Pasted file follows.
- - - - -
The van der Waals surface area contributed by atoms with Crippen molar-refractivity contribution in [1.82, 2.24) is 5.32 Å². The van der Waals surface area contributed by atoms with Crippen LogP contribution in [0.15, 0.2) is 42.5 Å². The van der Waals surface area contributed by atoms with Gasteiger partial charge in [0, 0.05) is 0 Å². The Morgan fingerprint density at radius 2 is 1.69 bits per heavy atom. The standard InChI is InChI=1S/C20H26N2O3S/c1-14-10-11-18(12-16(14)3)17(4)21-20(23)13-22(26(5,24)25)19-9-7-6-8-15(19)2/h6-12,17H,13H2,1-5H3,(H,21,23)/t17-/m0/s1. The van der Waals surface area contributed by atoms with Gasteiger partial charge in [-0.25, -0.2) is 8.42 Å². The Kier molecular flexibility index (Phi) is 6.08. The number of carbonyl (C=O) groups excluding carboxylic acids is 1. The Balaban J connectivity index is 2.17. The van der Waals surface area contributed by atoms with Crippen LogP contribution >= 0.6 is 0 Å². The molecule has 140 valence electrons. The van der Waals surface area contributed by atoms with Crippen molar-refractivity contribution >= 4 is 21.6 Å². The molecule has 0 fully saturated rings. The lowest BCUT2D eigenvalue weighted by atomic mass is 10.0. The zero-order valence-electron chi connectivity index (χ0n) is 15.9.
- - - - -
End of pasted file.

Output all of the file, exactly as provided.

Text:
The van der Waals surface area contributed by atoms with Crippen molar-refractivity contribution in [1.82, 2.24) is 5.32 Å². The van der Waals surface area contributed by atoms with Crippen LogP contribution in [0.15, 0.2) is 42.5 Å². The van der Waals surface area contributed by atoms with Gasteiger partial charge in [0, 0.05) is 0 Å². The Morgan fingerprint density at radius 2 is 1.69 bits per heavy atom. The standard InChI is InChI=1S/C20H26N2O3S/c1-14-10-11-18(12-16(14)3)17(4)21-20(23)13-22(26(5,24)25)19-9-7-6-8-15(19)2/h6-12,17H,13H2,1-5H3,(H,21,23)/t17-/m0/s1. The van der Waals surface area contributed by atoms with Gasteiger partial charge in [-0.25, -0.2) is 8.42 Å². The Kier molecular flexibility index (Phi) is 6.08. The number of carbonyl (C=O) groups excluding carboxylic acids is 1. The Balaban J connectivity index is 2.17. The van der Waals surface area contributed by atoms with Crippen LogP contribution >= 0.6 is 0 Å². The molecule has 140 valence electrons. The van der Waals surface area contributed by atoms with Crippen molar-refractivity contribution >= 4 is 21.6 Å². The molecule has 0 fully saturated rings. The lowest BCUT2D eigenvalue weighted by atomic mass is 10.0. The zero-order valence-electron chi connectivity index (χ0n) is 15.9.